John Saxon did not believe that Geometry should be a separate course, but that middle and high school students should be exposed to Geometry in bits and pieces across several years of their math studies. Neither did he seem to think that the traditional core of classical Geometry—Euclidian logic and specifically "two column proofs"—were all that important (there is a lesson on proofs in the Saxon Algebra 2 text, but if you blink, you'll miss it). For years, Saxon Publishers has honored those views.
And for all those years, teachers who wanted or needed a full course have bought a Geometry text from another source (we've often sold Harold Jacobs), depriving the Saxon publisher of a business opportunity and interrupting the instructional flow of students raised on Saxon. So in 2009, Harcourt introduced this text.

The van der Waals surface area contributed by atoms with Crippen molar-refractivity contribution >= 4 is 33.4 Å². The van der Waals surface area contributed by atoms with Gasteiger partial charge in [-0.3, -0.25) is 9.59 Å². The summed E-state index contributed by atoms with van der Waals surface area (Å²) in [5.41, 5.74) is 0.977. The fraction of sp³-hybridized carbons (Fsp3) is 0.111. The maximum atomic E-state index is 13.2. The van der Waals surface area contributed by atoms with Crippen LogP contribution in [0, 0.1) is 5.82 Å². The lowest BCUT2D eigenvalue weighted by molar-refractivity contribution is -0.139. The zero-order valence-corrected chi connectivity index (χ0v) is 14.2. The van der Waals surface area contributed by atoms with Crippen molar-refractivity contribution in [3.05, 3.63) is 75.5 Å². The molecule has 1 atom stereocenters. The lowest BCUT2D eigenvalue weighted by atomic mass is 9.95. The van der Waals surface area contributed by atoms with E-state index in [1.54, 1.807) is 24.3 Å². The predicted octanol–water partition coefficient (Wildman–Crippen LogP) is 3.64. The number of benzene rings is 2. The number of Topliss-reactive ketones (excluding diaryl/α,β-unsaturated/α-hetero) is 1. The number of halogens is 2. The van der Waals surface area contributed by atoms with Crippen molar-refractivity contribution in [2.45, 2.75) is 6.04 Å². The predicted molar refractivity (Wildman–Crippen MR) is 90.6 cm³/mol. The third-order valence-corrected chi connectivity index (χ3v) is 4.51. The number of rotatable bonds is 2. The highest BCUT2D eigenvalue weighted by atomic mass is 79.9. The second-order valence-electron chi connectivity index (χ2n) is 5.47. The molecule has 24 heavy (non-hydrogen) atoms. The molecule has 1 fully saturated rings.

Saxon Geometry includes all topics in a normal high school geometry course, presented through the familiar Saxon approach of incremental development and continual cumulative review. The homeschool kit includes the Student Textbook, with 120 Lessons, 12 Investigations, and 15 Labs, the Solutions Manual, with step-by-step solutions to every problem in the book, and the Homeschool Packet, which includes Test Forms and Test Answers.
We have heard some muttering about the text, but nothing substantial except for some complaints about occasional errors in the solutions manual. The publisher recommends it to be used after Algebra 2, and as it is a challenging course, drawing on higher level thinking skills, we would concur.
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